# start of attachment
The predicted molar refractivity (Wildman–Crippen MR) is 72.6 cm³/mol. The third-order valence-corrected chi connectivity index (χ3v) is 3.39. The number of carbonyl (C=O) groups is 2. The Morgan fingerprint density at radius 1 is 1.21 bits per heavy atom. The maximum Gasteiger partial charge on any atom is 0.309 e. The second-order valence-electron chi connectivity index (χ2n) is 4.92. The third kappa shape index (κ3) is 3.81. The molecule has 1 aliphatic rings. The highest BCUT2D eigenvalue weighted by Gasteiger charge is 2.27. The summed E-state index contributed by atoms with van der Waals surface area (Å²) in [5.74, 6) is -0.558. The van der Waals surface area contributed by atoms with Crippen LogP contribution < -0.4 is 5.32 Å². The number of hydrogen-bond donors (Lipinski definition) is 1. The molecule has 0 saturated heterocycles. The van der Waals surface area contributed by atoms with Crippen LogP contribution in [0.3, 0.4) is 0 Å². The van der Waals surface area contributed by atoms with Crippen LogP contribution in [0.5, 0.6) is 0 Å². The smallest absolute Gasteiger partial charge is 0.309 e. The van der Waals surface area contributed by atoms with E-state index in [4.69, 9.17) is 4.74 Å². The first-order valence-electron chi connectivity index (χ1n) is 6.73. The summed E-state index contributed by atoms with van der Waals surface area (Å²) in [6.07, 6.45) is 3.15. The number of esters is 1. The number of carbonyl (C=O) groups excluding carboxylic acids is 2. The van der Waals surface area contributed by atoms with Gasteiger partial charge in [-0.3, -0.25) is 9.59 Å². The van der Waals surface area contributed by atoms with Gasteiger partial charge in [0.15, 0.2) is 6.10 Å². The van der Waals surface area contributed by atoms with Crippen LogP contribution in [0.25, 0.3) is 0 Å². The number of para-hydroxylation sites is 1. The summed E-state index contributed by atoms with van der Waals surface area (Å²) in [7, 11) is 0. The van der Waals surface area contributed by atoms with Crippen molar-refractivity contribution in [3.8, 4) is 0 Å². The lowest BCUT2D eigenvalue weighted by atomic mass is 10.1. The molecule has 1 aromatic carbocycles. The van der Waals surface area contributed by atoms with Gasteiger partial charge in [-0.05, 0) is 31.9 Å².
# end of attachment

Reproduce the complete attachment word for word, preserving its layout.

The predicted molar refractivity (Wildman–Crippen MR) is 72.6 cm³/mol. The third-order valence-corrected chi connectivity index (χ3v) is 3.39. The number of carbonyl (C=O) groups is 2. The Morgan fingerprint density at radius 1 is 1.21 bits per heavy atom. The maximum Gasteiger partial charge on any atom is 0.309 e. The second-order valence-electron chi connectivity index (χ2n) is 4.92. The third kappa shape index (κ3) is 3.81. The molecule has 1 aliphatic rings. The highest BCUT2D eigenvalue weighted by Gasteiger charge is 2.27. The summed E-state index contributed by atoms with van der Waals surface area (Å²) in [5.74, 6) is -0.558. The van der Waals surface area contributed by atoms with Crippen LogP contribution < -0.4 is 5.32 Å². The number of hydrogen-bond donors (Lipinski definition) is 1. The molecule has 0 saturated heterocycles. The van der Waals surface area contributed by atoms with Crippen LogP contribution in [0.3, 0.4) is 0 Å². The van der Waals surface area contributed by atoms with Crippen LogP contribution in [0.5, 0.6) is 0 Å². The smallest absolute Gasteiger partial charge is 0.309 e. The van der Waals surface area contributed by atoms with E-state index in [4.69, 9.17) is 4.74 Å². The first-order valence-electron chi connectivity index (χ1n) is 6.73. The summed E-state index contributed by atoms with van der Waals surface area (Å²) in [6.07, 6.45) is 3.15. The number of esters is 1. The number of carbonyl (C=O) groups excluding carboxylic acids is 2. The van der Waals surface area contributed by atoms with Gasteiger partial charge in [-0.3, -0.25) is 9.59 Å². The van der Waals surface area contributed by atoms with Gasteiger partial charge in [0.15, 0.2) is 6.10 Å². The van der Waals surface area contributed by atoms with Crippen LogP contribution in [0.25, 0.3) is 0 Å². The number of para-hydroxylation sites is 1. The summed E-state index contributed by atoms with van der Waals surface area (Å²) in [7, 11) is 0. The van der Waals surface area contributed by atoms with Crippen molar-refractivity contribution in [3.8, 4) is 0 Å². The lowest BCUT2D eigenvalue weighted by atomic mass is 10.1. The molecule has 1 aromatic carbocycles. The van der Waals surface area contributed by atoms with Gasteiger partial charge in [-0.05, 0) is 31.9 Å².